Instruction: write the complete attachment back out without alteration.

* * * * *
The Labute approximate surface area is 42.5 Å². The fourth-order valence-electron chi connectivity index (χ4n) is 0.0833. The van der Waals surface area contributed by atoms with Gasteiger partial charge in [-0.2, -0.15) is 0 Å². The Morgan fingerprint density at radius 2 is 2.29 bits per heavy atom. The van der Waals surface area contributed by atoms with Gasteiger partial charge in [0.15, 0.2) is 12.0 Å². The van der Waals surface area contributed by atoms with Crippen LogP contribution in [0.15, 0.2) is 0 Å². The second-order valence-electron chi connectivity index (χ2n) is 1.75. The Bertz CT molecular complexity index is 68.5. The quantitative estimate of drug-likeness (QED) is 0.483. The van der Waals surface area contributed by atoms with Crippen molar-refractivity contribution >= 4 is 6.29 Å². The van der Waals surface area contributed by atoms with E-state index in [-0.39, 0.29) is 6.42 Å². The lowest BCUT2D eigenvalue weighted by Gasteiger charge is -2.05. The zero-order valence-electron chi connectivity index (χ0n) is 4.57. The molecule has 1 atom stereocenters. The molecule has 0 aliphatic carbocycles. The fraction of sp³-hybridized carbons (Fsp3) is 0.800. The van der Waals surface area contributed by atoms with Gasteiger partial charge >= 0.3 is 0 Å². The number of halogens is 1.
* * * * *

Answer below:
The Labute approximate surface area is 42.5 Å². The fourth-order valence-electron chi connectivity index (χ4n) is 0.0833. The van der Waals surface area contributed by atoms with Gasteiger partial charge in [-0.2, -0.15) is 0 Å². The Morgan fingerprint density at radius 2 is 2.29 bits per heavy atom. The van der Waals surface area contributed by atoms with Gasteiger partial charge in [0.15, 0.2) is 12.0 Å². The van der Waals surface area contributed by atoms with Crippen LogP contribution in [0.15, 0.2) is 0 Å². The second-order valence-electron chi connectivity index (χ2n) is 1.75. The Bertz CT molecular complexity index is 68.5. The quantitative estimate of drug-likeness (QED) is 0.483. The van der Waals surface area contributed by atoms with Crippen molar-refractivity contribution >= 4 is 6.29 Å². The van der Waals surface area contributed by atoms with E-state index in [-0.39, 0.29) is 6.42 Å². The lowest BCUT2D eigenvalue weighted by Gasteiger charge is -2.05. The zero-order valence-electron chi connectivity index (χ0n) is 4.57. The molecule has 1 atom stereocenters. The molecule has 0 aliphatic carbocycles. The fraction of sp³-hybridized carbons (Fsp3) is 0.800. The van der Waals surface area contributed by atoms with Gasteiger partial charge >= 0.3 is 0 Å². The number of halogens is 1.